Addicted to oil - Jonathan Jutsen (Energetics) presents on ABC Radio

23 Mar 2006Archived News Energetics in the News

On ABC Radio's 'Perspective' program, Jonathan Jutsen (Founder and Director of Energetics) presented his reaction to the 1 February 2006 State of the Union address where George Bush stated that "America is addicted to oil".

Program Transcript

President George W Bush, Texas oil man through and through, owned up in his State of the Union address on Feb 1 that 'America is addicted to oil'. In his speech he defined a goal of replacing 75% of the Nation's Middle East imports by 2025.

On the surface that might have sounded like a bold initiative that just might have been about improving the energy efficiency of US cars.

But the State of the Union speech was no turning point. The goal set is not nearly as onerous as it looks on the surface. The US sources less than 25% of its oil from the Gulf so reducing this by 75% means in fact just replacing up to 18% of US oil use in 20 years!

Bush stated that 'By applying the talent and technology of America, this country can dramatically improve our environment, move beyond a petroleum-based economy and make our dependence on Middle Eastern oil a thing of the past'.

But, it turns out he did not mean to achieve this by improving the efficiency of oil usage. Instead, what he had in mind was increasing Federal funding for R&D into alternative fuels by 22%, presumably so America can fuel the nation's Hummers on hydrogen and/or ethanol instead of gasoline, and to develop better hybrid cars. But in the American way, the market trend is for hybrids with slightly improved energy efficiency but greater power.

America has had a highly irresponsible energy policy for the last 5 years, and in fact you can point to over 25 years of failed leadership in this area, since the days of Jimmy Carter. Jimmy Carter's administration found itself responding to the second oil price shock in 1979, and he declared, "I am tonight setting a clear goal for the energy policy of the United States. Beginning this moment, this nation will never use more foreign oil than we did in 1977--never." And later...

The cornerstone of our policy is to reduce oil demand through conservation. Our emphasis on conservation is a clear difference between this plan and others which merely encouraged crash production efforts. Conservation is the quickest, cheapest, and most practical source of energy. Conservation is the only way we can buy a barrel of oil for a few dollars...

By the time we got to the Bush administration in 2001, V.P. Chaney declared that "Conservation may be a sign of personal virtue, but it is not a sufficient basis for a sound, comprehensive energy policy." His remarks were reinforced by the White House spokesman, who dismissed the idea of people be requested to use less energy: "That's a big no! The President believes that it's an American way of life, and it should be the goal of policy makers to protect the American way of life....And we have a bounty of resources in this country!"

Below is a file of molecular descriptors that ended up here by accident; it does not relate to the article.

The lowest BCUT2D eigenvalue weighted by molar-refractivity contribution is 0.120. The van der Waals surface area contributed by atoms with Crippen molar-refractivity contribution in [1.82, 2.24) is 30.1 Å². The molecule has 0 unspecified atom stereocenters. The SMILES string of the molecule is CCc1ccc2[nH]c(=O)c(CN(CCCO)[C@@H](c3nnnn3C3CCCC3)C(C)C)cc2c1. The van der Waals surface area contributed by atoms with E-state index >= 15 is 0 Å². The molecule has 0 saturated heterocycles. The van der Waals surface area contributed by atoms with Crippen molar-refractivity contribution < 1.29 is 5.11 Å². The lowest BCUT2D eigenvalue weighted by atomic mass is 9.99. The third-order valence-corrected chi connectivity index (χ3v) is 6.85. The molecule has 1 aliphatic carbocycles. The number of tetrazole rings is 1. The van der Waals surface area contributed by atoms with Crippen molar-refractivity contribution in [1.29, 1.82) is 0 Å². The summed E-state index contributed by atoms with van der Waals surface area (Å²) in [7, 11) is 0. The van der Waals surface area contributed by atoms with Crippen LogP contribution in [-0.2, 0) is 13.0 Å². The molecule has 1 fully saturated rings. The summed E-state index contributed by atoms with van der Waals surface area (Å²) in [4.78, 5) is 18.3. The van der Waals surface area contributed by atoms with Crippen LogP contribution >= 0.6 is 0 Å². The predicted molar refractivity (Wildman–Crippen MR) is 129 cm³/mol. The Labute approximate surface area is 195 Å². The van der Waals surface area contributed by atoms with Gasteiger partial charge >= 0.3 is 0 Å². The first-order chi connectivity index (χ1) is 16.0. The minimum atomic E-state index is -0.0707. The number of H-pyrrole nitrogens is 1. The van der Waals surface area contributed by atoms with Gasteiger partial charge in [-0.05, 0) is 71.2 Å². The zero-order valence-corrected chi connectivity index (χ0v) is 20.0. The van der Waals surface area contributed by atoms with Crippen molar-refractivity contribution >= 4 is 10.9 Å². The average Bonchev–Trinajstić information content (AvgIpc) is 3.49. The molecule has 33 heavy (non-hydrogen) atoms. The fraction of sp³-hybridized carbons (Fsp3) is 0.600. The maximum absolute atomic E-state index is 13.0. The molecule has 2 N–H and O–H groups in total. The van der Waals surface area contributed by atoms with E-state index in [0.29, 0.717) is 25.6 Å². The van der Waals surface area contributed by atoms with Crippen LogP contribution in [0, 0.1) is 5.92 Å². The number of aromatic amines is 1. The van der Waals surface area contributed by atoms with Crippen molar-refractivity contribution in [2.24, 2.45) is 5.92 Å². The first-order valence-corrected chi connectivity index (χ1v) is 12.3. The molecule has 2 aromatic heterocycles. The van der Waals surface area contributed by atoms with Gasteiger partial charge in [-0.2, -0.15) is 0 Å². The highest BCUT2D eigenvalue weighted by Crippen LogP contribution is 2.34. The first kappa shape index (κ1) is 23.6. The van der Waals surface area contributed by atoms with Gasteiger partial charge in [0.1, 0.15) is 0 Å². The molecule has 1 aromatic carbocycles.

Jimmy Carter must be shaking his head now. Just 20 years ago America was able to supply nearly 75% of its oil needs, and now the US imports 55% of its oil use and this will be over 65% within 10 years as domestic oil supplies continue to dwindle.

Now, let's consider Australia's situation.

Australia's average fuel efficiency for its vehicles is 11.3 l/100km (about 21 mpg), and this is about the same as it was in 1963, and only 8% better than it was in 1979, during the last oil shock. Vehicle fuel efficiency has not improved at all in the last decade.

At the same time, our dependence on imported oil has exploded. In 2000, Australia was 90% self sufficient in oil production. However this was when our production peaked and started a rapid decline. Our oil self-sufficiency has already fallen to less than 60%, and like America, we stand to be at best 40% self-sufficient by 2010!

So, what should we doing?

There should be an integrated energy plan in Australia, which places an emphasis on improving efficiency of use and developing alternative fuels.

Some of the specific measures I would advocate include:

  • Fuel efficiency standards for new vehicles,
  • Taxes or incentives to accelerate the retirement of large engine vehicles,
  • Encouraging the increased use of alternative vehicle fuels, particularly ethanol in the short term.
  • Once these measures are implemented we could consider incentives for use of hybrid and high efficiency diesel vehicles.

To borrow the approach of Jimmy Carter, let's not wait until we have a crisis on our door to act decisively to protect our economy and our environment. Let us break our oil addiction Now!

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